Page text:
A Business Lesson From the Debt Deal
By Linda Dulye, President & Founder, Dulye & Co.
Published in Fox Business | Oct. 17, 2013
There really is a silver lining in the behavior on Capitol Hill over the past few weeks. The crackling debates, snarly standoffs and prickly posturing of political leaders serve as clear evidence that 11th-hour planning stinks.
There’s no reason to fall in that trap with your department as 2014 looms large. Now is the time to get your strategic game plan moving, without alienating or annoying anyone.
My PAPA model keeps you and your team engaged during the process. Follow these four steps and avoid the kind of spectacle that one senator called “an agonizing odyssey.”
Here’s what to do:
P: Poll. Go beyond your own perspective and gather the opinions of others on challenges and priorities for the coming year. Create an online poll for fast and easy data collection. Make sure that you ask the right questions in a straight-forward, open manner. If you think any of your prospective poll takers will shy away from true candor in their responses, then make the poll anonymous. Fuzzy data won’t help your cause.
A few good starter questions are: What are the top two challenges on your professional radar screen for 2014? What are the top two challenges that you think our customers face in 2014? Provide response selections, such as business development, innovation, product/service pipeline, employee engagement, economic uncertainty and competitive threats. You can see additional answers as well as examples of other helpful questions in the 2014 Workplace Trends Report, just released based on research conducted by my company.
Keep the poll concise, around six to eight questions. Be sure to include instructions that clearly explain its purpose and how the data will be used to develop a 2014 business plan.
A: Analyze. Gather and sort feedback quickly. Five days is ample time for conducting a brief poll. Designate a neutral, third-party partner to collect completed polls. Find a trusted colleague in another department, such as marketing or finance where numbers-crunching is second nature. Another option is to enlist the expertise of an outside firm that specializes in measurement. Use colorful bar charts to make quantitative data easily digestible. Ensure that every written response to open-ended questions is presented intact — without any clean-up or editing. Data integrity is essential for fully understanding the perspective of others.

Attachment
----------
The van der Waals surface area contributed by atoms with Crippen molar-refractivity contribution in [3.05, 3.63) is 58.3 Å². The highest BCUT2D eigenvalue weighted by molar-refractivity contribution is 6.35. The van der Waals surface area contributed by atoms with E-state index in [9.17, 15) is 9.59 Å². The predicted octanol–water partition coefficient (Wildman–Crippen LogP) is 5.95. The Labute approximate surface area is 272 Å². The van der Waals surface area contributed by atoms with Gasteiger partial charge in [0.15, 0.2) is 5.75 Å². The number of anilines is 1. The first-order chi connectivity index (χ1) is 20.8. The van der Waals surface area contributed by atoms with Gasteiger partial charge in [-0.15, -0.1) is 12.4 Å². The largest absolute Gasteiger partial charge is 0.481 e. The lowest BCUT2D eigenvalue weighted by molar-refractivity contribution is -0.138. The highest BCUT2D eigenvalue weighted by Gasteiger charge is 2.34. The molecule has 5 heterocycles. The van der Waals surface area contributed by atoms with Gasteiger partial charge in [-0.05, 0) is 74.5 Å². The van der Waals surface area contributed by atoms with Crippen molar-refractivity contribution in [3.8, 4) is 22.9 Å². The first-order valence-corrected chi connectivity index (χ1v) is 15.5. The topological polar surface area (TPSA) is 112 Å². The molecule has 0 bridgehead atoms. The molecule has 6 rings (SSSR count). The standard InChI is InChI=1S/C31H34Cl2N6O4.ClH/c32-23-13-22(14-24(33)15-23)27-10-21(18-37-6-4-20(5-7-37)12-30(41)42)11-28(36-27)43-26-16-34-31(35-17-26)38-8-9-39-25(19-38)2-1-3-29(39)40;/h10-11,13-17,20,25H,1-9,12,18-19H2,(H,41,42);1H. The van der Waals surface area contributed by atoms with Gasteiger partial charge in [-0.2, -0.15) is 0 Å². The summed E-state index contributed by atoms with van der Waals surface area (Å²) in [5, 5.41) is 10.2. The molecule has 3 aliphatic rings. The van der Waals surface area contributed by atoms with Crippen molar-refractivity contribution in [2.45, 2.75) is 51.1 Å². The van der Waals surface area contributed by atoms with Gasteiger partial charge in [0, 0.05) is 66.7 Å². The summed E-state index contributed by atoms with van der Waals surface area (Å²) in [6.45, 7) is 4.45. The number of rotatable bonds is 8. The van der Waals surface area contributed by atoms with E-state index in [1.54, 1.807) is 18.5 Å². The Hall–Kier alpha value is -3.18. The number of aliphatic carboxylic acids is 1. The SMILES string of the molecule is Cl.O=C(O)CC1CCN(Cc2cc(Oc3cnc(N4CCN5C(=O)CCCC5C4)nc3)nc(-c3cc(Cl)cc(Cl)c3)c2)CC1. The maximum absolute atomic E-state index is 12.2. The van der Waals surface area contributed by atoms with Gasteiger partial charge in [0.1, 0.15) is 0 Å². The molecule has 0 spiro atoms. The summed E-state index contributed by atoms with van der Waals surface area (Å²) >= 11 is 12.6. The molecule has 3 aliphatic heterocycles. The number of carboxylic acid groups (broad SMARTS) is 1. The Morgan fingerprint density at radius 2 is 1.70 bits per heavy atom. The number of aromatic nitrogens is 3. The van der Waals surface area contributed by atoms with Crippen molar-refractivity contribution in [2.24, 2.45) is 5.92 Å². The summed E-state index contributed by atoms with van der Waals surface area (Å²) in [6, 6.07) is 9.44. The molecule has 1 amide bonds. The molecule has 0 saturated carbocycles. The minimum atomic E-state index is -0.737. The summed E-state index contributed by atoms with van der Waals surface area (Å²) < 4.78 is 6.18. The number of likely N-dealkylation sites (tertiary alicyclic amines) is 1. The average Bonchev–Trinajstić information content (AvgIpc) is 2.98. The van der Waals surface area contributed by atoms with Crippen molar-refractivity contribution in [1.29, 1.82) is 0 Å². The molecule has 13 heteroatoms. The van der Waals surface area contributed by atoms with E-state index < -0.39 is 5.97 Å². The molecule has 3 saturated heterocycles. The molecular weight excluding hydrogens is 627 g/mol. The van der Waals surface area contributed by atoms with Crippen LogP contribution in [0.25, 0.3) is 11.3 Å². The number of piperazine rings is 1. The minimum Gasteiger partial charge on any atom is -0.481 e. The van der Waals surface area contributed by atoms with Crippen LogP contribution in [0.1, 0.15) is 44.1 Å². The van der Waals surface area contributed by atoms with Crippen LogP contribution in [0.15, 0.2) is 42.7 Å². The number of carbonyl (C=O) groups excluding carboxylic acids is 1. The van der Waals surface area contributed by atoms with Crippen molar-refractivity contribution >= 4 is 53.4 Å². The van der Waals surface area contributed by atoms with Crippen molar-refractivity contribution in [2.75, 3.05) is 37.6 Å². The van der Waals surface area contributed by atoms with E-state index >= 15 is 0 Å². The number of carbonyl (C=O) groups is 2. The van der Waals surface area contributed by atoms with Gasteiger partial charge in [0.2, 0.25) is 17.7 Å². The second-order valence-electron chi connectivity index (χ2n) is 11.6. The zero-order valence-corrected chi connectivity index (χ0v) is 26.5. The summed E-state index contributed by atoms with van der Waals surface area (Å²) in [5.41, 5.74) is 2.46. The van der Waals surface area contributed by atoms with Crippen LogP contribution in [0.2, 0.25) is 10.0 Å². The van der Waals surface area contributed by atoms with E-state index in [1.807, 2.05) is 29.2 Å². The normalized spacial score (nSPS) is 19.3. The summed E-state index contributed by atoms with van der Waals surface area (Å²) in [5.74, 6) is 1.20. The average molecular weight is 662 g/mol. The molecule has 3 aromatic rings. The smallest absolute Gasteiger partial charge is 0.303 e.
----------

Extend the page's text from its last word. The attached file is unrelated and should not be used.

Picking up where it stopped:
Once you’ve got the stats, bring your team together and share the results, openly. Let them see and interpret the results. Various perspectives widen the scope for learning! Create an open forum by listening more and asking questions. Don’t let rank get in the way of candor.
P: Prioritize. Find common threads in the diversity of team members’ comments. Gain consensus around what the group sees as collective challenges for the coming year. The operative word here is collective. Keep the team focused first on the organizational big picture—the “we” factor--before they zone in on the “me factor” of their individual roles.
Avoid creating to-do lists of 20 imperatives. Organizations, regardless of size, don’t have the stamina for understanding or successfully implementing a lengthy menu of rapid-fire initiatives. So, simplicity matters. Give team members three votes to cast, real-time, for the top priorities. Once votes are in, compile the Top Five, reactivate open discussion about each one, and then drive consensus around the Big Three imperatives and results for 2014 success. Yes, that’s a tough task. Gaining agreement may require a skilled facilitator to reign in grandstanding, silence blabbermouths and keep discussion on point. Do it. You’ll be pleased with the results--a game plan with three clear and measurable goals that departments, work teams and individuals can understand and align with.
A: Activate. Now it’s time for the big reveal. Widely share your plan of attack for 2014. Help employees understand the inclusive process used to develop the plan, first; then discuss the actual tenants of the final plan. The use of polling to gather many views and provide inclusivity should muffle criticisms of “corporate” mandates that typically choke a workforce when annual goals are set. Engage members of your planning team to introduce and champion the new plan. Don’t make it your solo job and risk the plan being seen as strictly yours rather than “ours.” Finally, keep the plan a regular topic of conversation with employees. Many companies introduce annual plans with great fanfare. However, attention quickly gets distracted and the chatter simmers. A strategic plan should unite and motivate a workforce for 12 months. It should be talked up, often. Make it a powerful magnet for organizational camaraderie.
Don’t be intimidated by the task and trigger your own personal shutdown. Working together with your team or by enlisting the help of third-party professionals will provide your business with a strategic plan that is targeted and effective.